The newest divorce method endorsed by the Illinois legislature is the collaborative law process, and a law governing how it applies to divorce and family law cases went into effect at the beginning of 2018. This non-adversarial approach allows spouses to preserve a working relationship and implement better communication strategies that they can use going into future interactions after their divorce. The format and process of collaborative divorce is quite different than litigated divorce, and it can be a good option for couples seeking an alternative that promotes compromise when addressing how to resolve differences.

The Collaborative Process

Collaborative divorce is an alternative dispute resolution method that starts with both spouses and their attorneys signing a participation agreement in which they agree to make a good faith effort to settle their divorce without Court intervention and promise to freely share information. In addition, the parties must also recognize that if the collaborative process is terminated for any reason, their collaborative law attorneys will be disqualified from representing either client in future litigation.

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Arlington Heights divorce attorney protecting privacyAdvancements in technology have changed the landscape of life for most people around the world, and the dynamics of marriage have certainly been altered due to the communication and information storage opportunities couples can use to share their lives. While this sharing is wonderful when a relationship is intact, sharing creates very real and significant detriments, if divorce is pursued.

Couples routinely share passwords, accounts, link devices and use smart technology throughout their homes to coordinate their lives in a more integrated way. In fact, the integration of technology in most marriages is so complete, if divorce does come, many are taken unaware when the other spouse uses this access against him or her. 

People, understandably, tend to associate cybersecurity concerns with outside companies or government agencies, not families, and certainly not a spouse; however, depending on how acrimonious or accepting a spouse is of the situation, a pending divorce will move some to take drastic measures to gain the upper hand. 

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Palatine family law attorney, end a marriage, divorce, annulment, seek an annulmentHearing that a family member, friend or acquaintance is ending his or her marriage automatically provokes the thought of divorce. Divorce is a legal process by which a Court says a couple is no longer married in the eyes of the state, and no longer has rights to the legal benefits granted to those in a valid marriage, such as the right to inherit a spouse’s property or have an ownership claim to the marital estate.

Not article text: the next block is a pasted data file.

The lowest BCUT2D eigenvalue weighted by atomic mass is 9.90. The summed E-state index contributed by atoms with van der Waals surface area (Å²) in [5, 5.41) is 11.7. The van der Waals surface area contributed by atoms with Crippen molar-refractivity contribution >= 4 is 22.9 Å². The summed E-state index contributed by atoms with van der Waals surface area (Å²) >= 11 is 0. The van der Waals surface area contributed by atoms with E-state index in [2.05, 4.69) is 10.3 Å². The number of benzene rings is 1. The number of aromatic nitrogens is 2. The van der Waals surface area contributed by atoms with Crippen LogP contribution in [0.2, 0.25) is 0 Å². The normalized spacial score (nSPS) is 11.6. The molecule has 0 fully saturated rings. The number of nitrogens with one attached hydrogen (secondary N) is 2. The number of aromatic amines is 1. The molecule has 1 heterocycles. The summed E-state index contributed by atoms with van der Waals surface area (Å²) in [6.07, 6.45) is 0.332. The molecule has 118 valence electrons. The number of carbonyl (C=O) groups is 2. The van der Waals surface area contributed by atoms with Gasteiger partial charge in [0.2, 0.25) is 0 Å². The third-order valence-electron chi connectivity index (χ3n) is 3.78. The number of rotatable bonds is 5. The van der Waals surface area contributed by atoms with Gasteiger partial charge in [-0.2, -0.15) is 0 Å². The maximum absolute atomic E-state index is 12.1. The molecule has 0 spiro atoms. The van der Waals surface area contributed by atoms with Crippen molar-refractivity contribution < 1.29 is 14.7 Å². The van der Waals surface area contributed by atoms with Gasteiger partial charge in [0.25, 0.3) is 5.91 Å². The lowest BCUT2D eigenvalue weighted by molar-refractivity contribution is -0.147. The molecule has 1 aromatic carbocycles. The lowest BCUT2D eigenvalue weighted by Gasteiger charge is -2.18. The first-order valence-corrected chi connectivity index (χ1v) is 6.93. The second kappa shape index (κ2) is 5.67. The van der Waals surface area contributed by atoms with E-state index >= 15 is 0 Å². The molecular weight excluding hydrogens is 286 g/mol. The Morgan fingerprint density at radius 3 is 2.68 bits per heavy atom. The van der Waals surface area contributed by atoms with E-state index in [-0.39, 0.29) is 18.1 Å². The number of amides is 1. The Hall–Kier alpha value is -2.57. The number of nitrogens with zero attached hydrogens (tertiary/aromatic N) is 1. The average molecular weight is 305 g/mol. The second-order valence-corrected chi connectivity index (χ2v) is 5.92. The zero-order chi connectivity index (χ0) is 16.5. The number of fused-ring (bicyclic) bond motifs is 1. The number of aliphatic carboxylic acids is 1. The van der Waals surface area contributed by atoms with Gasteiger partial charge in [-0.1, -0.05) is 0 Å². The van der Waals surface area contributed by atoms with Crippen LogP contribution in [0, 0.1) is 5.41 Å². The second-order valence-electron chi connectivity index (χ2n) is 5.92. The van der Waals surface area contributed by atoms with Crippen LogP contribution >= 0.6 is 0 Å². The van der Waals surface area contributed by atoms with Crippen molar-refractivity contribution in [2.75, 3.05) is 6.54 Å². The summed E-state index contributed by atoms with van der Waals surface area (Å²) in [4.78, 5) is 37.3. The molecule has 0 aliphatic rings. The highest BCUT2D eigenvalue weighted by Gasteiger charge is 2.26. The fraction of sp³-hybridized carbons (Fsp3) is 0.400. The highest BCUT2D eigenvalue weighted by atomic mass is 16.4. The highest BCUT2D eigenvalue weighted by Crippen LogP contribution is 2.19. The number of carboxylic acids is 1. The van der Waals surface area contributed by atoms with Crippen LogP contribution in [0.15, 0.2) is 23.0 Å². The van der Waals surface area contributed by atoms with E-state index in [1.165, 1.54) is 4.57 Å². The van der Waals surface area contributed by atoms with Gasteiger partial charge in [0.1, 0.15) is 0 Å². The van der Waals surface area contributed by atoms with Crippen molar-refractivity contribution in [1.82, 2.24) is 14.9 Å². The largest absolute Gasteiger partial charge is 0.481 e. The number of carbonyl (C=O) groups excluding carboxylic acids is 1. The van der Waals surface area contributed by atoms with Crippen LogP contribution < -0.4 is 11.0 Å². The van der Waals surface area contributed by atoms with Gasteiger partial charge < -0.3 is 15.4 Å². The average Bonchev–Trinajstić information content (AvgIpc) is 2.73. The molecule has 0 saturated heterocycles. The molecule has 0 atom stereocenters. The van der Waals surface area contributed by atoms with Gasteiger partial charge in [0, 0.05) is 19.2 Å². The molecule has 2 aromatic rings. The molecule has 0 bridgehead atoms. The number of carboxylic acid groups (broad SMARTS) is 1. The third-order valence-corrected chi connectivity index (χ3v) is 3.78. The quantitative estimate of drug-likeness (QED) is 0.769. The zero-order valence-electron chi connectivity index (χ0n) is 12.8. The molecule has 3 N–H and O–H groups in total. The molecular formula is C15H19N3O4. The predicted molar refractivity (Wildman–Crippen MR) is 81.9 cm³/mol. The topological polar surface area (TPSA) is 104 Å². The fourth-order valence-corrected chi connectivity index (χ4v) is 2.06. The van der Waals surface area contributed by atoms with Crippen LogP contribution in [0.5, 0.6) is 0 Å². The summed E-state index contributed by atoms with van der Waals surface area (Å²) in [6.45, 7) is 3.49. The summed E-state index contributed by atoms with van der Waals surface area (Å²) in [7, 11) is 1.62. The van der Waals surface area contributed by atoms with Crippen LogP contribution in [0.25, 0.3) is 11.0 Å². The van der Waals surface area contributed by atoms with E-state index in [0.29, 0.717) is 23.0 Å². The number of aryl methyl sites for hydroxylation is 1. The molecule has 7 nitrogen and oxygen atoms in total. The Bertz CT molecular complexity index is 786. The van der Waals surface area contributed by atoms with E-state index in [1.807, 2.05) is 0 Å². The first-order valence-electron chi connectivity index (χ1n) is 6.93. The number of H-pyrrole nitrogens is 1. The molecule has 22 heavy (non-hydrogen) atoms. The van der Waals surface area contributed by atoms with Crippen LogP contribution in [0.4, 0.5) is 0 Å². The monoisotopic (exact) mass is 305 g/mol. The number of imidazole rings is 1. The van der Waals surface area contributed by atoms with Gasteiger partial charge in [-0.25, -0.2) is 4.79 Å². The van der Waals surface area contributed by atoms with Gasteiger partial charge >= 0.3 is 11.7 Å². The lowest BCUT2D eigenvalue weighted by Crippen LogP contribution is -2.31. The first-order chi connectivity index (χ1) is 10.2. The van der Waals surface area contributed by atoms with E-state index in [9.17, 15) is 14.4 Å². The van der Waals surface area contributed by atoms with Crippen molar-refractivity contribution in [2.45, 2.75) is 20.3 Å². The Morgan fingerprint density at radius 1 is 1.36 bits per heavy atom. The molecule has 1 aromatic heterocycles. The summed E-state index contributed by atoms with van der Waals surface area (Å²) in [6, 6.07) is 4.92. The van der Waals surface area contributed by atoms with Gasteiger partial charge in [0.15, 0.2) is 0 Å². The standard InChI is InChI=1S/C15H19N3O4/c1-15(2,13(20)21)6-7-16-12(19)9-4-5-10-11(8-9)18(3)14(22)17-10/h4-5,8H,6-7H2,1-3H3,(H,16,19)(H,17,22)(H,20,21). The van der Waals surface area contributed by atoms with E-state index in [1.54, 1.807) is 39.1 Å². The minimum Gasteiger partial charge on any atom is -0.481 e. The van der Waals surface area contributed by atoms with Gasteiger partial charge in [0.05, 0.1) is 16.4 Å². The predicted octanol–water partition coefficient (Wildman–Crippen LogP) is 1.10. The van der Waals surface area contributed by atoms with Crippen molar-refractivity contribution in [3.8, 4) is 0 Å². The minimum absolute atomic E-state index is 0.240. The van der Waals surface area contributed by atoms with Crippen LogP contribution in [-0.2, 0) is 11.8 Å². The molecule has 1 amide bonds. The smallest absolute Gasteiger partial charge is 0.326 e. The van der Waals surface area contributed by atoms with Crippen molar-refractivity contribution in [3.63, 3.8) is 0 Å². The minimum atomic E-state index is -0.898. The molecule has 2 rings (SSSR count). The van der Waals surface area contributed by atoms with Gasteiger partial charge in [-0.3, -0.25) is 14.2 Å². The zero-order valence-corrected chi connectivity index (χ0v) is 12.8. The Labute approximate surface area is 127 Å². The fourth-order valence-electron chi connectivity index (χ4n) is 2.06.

Divorce is the most popular method of ending a marriage, especially now that Illinois is a no-fault state. However, another possibility exists for ending a union — annulment.

Annulment is a concept many people take to be antiquated and associated with religion. However, while there is a separate religious procedure to annul a marriage, a Court also has the ability sever a marriage in a similar manner.

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Barrington family law attorney, medical decisions, decision-making responsibilities, divorce, child custodyAs the summer comes to a close, parents of children entering school for the first time must adjust to the change in routine and their child's daily needs. Yet while this transition is challenging for any parent, those who share child custody have the added factor of coordinating decisions on education, transportation and health with an ex-spouse.

Most schools, including those in Illinois, require all incoming students to prove they received certain vaccinations as a measure of preventing the spread of dangerous diseases. The vaccination of school-aged children has become a controversial issue in recent years, with some parents opposing the practice due to fears that vaccinations can provoke serious physical/developmental reactions in children. A difference of opinion on this issue can create complications when parents are together. However, conflicting viewpoints post-divorce can lead parents to seek Court intervention if a compromise cannot be struck.

Decisions related to a child's health are some of the most important matters a parent will ever consider, and determining how to balance this shared responsibility with an ex-spouse is a critical aspect of co-parenting.

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child custody, divorce, special needs child, child support payments, allocation of parental responsibilitiesDivorce has the potential to completely uproot a child's sense of stability and security when child custody considerations (now titled decision making and parenting time under Illinois law) are not handled properly.

Raising a child under the best of circumstances is a challenging endeavor, and this responsibility is greatly increased when a couple has a child with special needs. In the event of divorce, deciding how to split parental responsibilities under these circumstances can be especially difficult due to the additional attention and/or medical care special needs children often require.